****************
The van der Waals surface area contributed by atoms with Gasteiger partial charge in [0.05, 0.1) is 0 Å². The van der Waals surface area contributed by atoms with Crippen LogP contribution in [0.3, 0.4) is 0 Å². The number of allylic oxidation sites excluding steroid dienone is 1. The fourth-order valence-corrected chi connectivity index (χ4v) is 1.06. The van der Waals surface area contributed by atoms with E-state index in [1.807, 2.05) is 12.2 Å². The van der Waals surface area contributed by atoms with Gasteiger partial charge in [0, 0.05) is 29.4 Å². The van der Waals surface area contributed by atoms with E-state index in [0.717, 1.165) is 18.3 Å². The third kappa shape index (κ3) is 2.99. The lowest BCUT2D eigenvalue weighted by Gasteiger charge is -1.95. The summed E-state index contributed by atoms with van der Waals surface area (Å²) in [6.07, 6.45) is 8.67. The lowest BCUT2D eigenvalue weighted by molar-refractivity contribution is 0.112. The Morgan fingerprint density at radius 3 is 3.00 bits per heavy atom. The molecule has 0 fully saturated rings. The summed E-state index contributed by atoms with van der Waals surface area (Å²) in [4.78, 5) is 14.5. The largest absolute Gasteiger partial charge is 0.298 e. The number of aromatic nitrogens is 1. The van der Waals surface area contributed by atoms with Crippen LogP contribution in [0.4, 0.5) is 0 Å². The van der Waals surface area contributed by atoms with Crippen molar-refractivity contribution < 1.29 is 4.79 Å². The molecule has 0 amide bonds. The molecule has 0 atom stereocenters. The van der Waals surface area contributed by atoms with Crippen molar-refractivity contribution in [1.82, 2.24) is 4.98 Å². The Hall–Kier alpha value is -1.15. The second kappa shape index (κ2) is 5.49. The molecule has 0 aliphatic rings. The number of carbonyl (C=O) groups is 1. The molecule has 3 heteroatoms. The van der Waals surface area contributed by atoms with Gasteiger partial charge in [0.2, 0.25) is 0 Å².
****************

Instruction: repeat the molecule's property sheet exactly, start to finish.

The van der Waals surface area contributed by atoms with Gasteiger partial charge in [0.05, 0.1) is 0 Å². The van der Waals surface area contributed by atoms with Crippen LogP contribution in [0.3, 0.4) is 0 Å². The number of allylic oxidation sites excluding steroid dienone is 1. The fourth-order valence-corrected chi connectivity index (χ4v) is 1.06. The van der Waals surface area contributed by atoms with E-state index in [1.807, 2.05) is 12.2 Å². The van der Waals surface area contributed by atoms with Gasteiger partial charge in [0, 0.05) is 29.4 Å². The van der Waals surface area contributed by atoms with E-state index in [0.717, 1.165) is 18.3 Å². The third kappa shape index (κ3) is 2.99. The lowest BCUT2D eigenvalue weighted by Gasteiger charge is -1.95. The summed E-state index contributed by atoms with van der Waals surface area (Å²) in [6.07, 6.45) is 8.67. The lowest BCUT2D eigenvalue weighted by molar-refractivity contribution is 0.112. The Morgan fingerprint density at radius 3 is 3.00 bits per heavy atom. The molecule has 0 fully saturated rings. The summed E-state index contributed by atoms with van der Waals surface area (Å²) in [4.78, 5) is 14.5. The largest absolute Gasteiger partial charge is 0.298 e. The number of aromatic nitrogens is 1. The van der Waals surface area contributed by atoms with Crippen LogP contribution in [0.4, 0.5) is 0 Å². The van der Waals surface area contributed by atoms with Crippen molar-refractivity contribution < 1.29 is 4.79 Å². The molecule has 0 amide bonds. The molecule has 0 atom stereocenters. The van der Waals surface area contributed by atoms with Crippen molar-refractivity contribution in [1.82, 2.24) is 4.98 Å². The Hall–Kier alpha value is -1.15. The second kappa shape index (κ2) is 5.49. The molecule has 0 aliphatic rings. The number of carbonyl (C=O) groups is 1. The molecule has 3 heteroatoms. The van der Waals surface area contributed by atoms with Gasteiger partial charge in [0.2, 0.25) is 0 Å².